Boyle Travers Finniss
BT Finniss' contribution to early South Australia cannot
be under estimated. He held many government posts in the
colony including that as the first Premier, albeit for
a very brief period.
Finniss first arrived in South Australia in 1836 on the
Cygnet as William Light's assistant. He surveyed
Rapid Bay and assisted in laying out Adelaide. When Light
resigned in 1838, he joined Light in a private surveying
Finniss & Co. As a private company they were engaged
to layout the towns of Gawler and Glenelg and areas around
Port Adelaide. Finniss had a number of other business interests.
In 1840 Finniss bought a water-mill on the First Creek
at Burnside, near his property, Traversbrook,
and adapted it
to grind flour and saw timber. This venture was a financial
failure and on 28 November 1843 Finniss returned to the
public service as the second Commissioner
of Police to April 1847. On 28 April 1847, he was appointed
as Colonial Treasurer and Registrar-General.
Finniss was nominated to the Legislative Council in 1851
and the following year became Colonial Secretary. He headed
the government from late 1854 to mid 1855 while the position
Premier of South Australia on 24 October
as he was
establishment of responsible government. His
position was confirmed by the first elections held in 9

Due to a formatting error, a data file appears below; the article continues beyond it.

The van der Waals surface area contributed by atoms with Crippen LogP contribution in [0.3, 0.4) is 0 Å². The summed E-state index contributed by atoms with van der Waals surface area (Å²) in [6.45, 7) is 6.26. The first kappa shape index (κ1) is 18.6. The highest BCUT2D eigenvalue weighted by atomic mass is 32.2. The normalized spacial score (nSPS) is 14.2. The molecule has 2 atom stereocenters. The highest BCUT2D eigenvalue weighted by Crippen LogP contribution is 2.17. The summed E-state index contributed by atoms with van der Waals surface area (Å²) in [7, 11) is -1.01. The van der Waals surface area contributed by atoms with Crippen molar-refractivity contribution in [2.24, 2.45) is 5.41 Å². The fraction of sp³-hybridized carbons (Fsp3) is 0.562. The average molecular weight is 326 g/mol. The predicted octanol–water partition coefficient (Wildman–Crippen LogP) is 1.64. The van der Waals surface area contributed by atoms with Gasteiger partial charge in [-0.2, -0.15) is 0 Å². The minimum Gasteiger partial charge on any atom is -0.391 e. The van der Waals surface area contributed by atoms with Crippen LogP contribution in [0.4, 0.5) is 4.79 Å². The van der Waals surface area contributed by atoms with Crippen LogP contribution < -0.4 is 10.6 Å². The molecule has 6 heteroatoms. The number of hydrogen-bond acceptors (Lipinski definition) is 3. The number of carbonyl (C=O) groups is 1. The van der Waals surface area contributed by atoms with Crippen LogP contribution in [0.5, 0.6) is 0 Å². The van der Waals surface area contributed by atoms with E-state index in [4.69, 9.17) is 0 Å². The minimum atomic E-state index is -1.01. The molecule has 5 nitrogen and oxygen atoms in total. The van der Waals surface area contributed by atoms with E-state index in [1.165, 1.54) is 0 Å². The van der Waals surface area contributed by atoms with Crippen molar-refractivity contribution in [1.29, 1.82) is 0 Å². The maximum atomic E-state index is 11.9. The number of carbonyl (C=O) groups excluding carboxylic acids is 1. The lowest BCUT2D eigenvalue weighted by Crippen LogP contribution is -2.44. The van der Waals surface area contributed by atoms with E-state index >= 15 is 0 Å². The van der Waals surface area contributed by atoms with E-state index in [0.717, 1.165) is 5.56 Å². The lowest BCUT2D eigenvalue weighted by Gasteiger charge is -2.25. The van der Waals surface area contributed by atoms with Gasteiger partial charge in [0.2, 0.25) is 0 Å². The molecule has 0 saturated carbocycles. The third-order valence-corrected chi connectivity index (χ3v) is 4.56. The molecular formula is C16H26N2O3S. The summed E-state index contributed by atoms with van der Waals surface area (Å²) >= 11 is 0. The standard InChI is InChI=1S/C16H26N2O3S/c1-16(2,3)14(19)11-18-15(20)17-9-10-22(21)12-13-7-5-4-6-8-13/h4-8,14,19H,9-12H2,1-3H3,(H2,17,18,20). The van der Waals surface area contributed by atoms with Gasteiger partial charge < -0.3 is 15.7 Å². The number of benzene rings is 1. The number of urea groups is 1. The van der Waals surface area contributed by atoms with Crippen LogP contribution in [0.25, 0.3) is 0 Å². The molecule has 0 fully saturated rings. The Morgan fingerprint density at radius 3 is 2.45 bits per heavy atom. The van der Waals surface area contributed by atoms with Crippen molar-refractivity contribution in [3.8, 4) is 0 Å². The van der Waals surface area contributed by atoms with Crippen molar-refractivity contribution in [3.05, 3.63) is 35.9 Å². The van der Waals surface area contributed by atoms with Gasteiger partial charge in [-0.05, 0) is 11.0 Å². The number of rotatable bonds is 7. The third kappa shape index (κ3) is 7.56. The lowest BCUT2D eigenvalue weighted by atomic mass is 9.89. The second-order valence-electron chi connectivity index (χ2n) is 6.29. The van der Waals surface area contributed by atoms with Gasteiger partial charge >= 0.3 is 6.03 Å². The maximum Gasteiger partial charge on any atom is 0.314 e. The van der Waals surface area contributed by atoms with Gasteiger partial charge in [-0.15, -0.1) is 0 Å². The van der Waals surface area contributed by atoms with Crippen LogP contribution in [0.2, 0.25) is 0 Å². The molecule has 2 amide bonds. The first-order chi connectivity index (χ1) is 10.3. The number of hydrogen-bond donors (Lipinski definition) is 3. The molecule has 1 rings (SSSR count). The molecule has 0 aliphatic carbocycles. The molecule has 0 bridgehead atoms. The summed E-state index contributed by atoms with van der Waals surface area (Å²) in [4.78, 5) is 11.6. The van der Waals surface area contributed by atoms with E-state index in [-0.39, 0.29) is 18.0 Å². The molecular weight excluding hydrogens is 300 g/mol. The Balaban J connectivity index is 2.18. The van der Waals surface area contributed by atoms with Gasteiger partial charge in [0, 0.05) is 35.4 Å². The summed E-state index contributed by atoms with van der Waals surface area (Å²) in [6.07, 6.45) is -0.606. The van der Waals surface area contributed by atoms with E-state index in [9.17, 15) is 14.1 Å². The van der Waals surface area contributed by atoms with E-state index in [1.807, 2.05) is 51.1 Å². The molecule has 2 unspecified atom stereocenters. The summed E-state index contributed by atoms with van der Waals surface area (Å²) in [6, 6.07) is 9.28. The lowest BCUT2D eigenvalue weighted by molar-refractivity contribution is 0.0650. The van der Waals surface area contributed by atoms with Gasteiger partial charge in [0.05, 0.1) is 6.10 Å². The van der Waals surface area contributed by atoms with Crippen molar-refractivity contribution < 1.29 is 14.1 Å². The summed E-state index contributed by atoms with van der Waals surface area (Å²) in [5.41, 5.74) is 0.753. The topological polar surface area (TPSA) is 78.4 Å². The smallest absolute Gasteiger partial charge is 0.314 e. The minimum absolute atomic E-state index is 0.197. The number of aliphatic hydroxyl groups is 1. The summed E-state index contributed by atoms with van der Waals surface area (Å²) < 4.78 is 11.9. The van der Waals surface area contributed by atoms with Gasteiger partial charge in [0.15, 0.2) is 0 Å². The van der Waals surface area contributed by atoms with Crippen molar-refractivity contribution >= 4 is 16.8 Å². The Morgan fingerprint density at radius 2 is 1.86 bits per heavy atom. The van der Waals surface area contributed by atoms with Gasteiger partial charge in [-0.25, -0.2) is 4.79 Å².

March 1857. but he resigned the office in 21 August 1857
although he remained
in politics until 1862. From 1864, he was the first Government
Resident of North Australia based at Palmerston. This position
proved to be a low point in Finniss' public work.
He wrote The Constitutional History of South Australia that
in Adelaide in 1886.
Finniss was born on 18 August 1807 off the Cape of Good
Hope on the Warbey en route to India. He was the
eldest son of Captain John Finniss, a paymaster for the
Susanna, née Major. Finniss lived in Madras until
he was sent to a school back in England at Greenwich and
the Royal Military College, Sandhurst. After service in the
88th and 56th Regiments, he was posted to Ireland with the
82nd where he married Anne Frances Rogerson from Mullingar
WES in Dublin on 13 August 1835. At Rapid Bay on 1 January
1837, his daughter, Fanny Lipson, was the first non-indigenous
girl born in the colony.
Finniss died at Kensington Park on 24 December
1893, and was buried in West Terrace cemetery.
His first wife had died at Traversbrook on 3
January 1858. He was survived by his second wife, Sophia
Maud née Lynch whom he had married in St Matthew's
Church Kensington SA on 3 May 1878.
BT Finniss is remembered in two rivers named for him, one
in South Australia and the other in the Northern Territory,
District covering the Fleurieu Peninsula and Kangaroo Island,
a Hundred, an Adelaide street and several SA localities:
Finniss (formerly Queens Own Town), Finniss Flat, Finniss
Point, Finniss Vale, Lower Finniss and Finniss Springs. Second
Valley south of Adelaide was originally named Finniss Valley
For some reason, Finniss is not acknowledged in the SA Sesquicentennial
footpath plaques located along North Terrace in Adelaide.